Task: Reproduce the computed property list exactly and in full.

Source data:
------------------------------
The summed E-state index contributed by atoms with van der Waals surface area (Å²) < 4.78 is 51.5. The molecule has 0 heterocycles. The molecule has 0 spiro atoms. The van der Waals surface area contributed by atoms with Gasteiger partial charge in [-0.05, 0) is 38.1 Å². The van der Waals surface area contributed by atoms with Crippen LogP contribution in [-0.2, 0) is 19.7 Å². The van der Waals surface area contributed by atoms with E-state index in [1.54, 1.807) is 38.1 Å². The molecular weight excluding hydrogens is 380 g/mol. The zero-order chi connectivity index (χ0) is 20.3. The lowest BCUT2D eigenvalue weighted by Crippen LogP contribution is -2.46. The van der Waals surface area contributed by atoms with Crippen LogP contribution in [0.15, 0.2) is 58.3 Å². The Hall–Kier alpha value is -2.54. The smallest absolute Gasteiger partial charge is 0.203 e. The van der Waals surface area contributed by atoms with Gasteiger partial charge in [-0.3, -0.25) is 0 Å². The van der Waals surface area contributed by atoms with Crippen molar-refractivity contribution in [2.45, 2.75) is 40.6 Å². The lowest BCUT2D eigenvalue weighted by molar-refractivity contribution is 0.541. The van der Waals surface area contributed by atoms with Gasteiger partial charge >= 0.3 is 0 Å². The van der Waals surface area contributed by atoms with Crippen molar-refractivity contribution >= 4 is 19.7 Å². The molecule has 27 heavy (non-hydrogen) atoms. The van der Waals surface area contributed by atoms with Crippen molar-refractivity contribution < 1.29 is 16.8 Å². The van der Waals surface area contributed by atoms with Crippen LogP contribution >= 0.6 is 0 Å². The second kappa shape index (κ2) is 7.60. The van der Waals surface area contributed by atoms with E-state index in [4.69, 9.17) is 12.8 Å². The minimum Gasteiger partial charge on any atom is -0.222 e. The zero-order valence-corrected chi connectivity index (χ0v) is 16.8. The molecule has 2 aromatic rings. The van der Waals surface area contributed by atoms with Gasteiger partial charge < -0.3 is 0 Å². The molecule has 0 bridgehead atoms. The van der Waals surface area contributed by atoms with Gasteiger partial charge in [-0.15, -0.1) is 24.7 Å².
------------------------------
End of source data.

The summed E-state index contributed by atoms with van der Waals surface area (Å²) < 4.78 is 51.5. The molecule has 0 heterocycles. The molecule has 0 spiro atoms. The van der Waals surface area contributed by atoms with Gasteiger partial charge in [-0.05, 0) is 38.1 Å². The van der Waals surface area contributed by atoms with Crippen LogP contribution in [-0.2, 0) is 19.7 Å². The van der Waals surface area contributed by atoms with E-state index in [1.54, 1.807) is 38.1 Å². The molecular weight excluding hydrogens is 380 g/mol. The zero-order chi connectivity index (χ0) is 20.3. The lowest BCUT2D eigenvalue weighted by Crippen LogP contribution is -2.46. The van der Waals surface area contributed by atoms with Crippen LogP contribution in [0.15, 0.2) is 58.3 Å². The Hall–Kier alpha value is -2.54. The smallest absolute Gasteiger partial charge is 0.203 e. The van der Waals surface area contributed by atoms with Gasteiger partial charge in [-0.3, -0.25) is 0 Å². The van der Waals surface area contributed by atoms with Crippen molar-refractivity contribution in [2.45, 2.75) is 40.6 Å². The lowest BCUT2D eigenvalue weighted by molar-refractivity contribution is 0.541. The van der Waals surface area contributed by atoms with Gasteiger partial charge >= 0.3 is 0 Å². The van der Waals surface area contributed by atoms with Crippen molar-refractivity contribution >= 4 is 19.7 Å². The molecule has 27 heavy (non-hydrogen) atoms. The van der Waals surface area contributed by atoms with Crippen molar-refractivity contribution < 1.29 is 16.8 Å². The van der Waals surface area contributed by atoms with Crippen LogP contribution >= 0.6 is 0 Å². The second kappa shape index (κ2) is 7.60. The van der Waals surface area contributed by atoms with E-state index in [4.69, 9.17) is 12.8 Å². The minimum Gasteiger partial charge on any atom is -0.222 e. The zero-order valence-corrected chi connectivity index (χ0v) is 16.8. The molecule has 2 aromatic rings. The van der Waals surface area contributed by atoms with Gasteiger partial charge < -0.3 is 0 Å². The molecule has 0 bridgehead atoms. The van der Waals surface area contributed by atoms with Gasteiger partial charge in [-0.15, -0.1) is 24.7 Å².